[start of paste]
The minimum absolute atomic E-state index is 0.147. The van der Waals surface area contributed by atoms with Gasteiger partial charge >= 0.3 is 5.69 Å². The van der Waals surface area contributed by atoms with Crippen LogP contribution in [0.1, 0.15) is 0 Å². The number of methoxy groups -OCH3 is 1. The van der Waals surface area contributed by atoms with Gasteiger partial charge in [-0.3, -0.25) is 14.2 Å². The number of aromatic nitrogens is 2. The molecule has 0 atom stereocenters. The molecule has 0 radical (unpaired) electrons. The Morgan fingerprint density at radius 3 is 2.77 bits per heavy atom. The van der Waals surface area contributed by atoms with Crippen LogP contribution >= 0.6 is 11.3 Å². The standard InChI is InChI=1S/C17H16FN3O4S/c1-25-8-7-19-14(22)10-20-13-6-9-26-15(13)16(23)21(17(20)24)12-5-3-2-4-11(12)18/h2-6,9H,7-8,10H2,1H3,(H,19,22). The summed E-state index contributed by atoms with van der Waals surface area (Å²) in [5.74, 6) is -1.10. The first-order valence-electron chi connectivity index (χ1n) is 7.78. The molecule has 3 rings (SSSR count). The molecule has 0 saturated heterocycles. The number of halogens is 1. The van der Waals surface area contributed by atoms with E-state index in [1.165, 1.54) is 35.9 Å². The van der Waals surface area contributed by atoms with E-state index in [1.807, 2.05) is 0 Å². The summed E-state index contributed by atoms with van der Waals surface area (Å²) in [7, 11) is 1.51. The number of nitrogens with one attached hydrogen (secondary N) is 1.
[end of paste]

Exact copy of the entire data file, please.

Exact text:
The minimum absolute atomic E-state index is 0.147. The van der Waals surface area contributed by atoms with Gasteiger partial charge >= 0.3 is 5.69 Å². The van der Waals surface area contributed by atoms with Crippen LogP contribution in [0.1, 0.15) is 0 Å². The number of methoxy groups -OCH3 is 1. The van der Waals surface area contributed by atoms with Gasteiger partial charge in [-0.3, -0.25) is 14.2 Å². The number of aromatic nitrogens is 2. The molecule has 0 atom stereocenters. The molecule has 0 radical (unpaired) electrons. The Morgan fingerprint density at radius 3 is 2.77 bits per heavy atom. The van der Waals surface area contributed by atoms with Crippen LogP contribution >= 0.6 is 11.3 Å². The standard InChI is InChI=1S/C17H16FN3O4S/c1-25-8-7-19-14(22)10-20-13-6-9-26-15(13)16(23)21(17(20)24)12-5-3-2-4-11(12)18/h2-6,9H,7-8,10H2,1H3,(H,19,22). The summed E-state index contributed by atoms with van der Waals surface area (Å²) in [5.74, 6) is -1.10. The first-order valence-electron chi connectivity index (χ1n) is 7.78. The molecule has 3 rings (SSSR count). The molecule has 0 saturated heterocycles. The number of halogens is 1. The van der Waals surface area contributed by atoms with E-state index in [1.165, 1.54) is 35.9 Å². The van der Waals surface area contributed by atoms with E-state index in [1.807, 2.05) is 0 Å². The summed E-state index contributed by atoms with van der Waals surface area (Å²) in [7, 11) is 1.51. The number of nitrogens with one attached hydrogen (secondary N) is 1.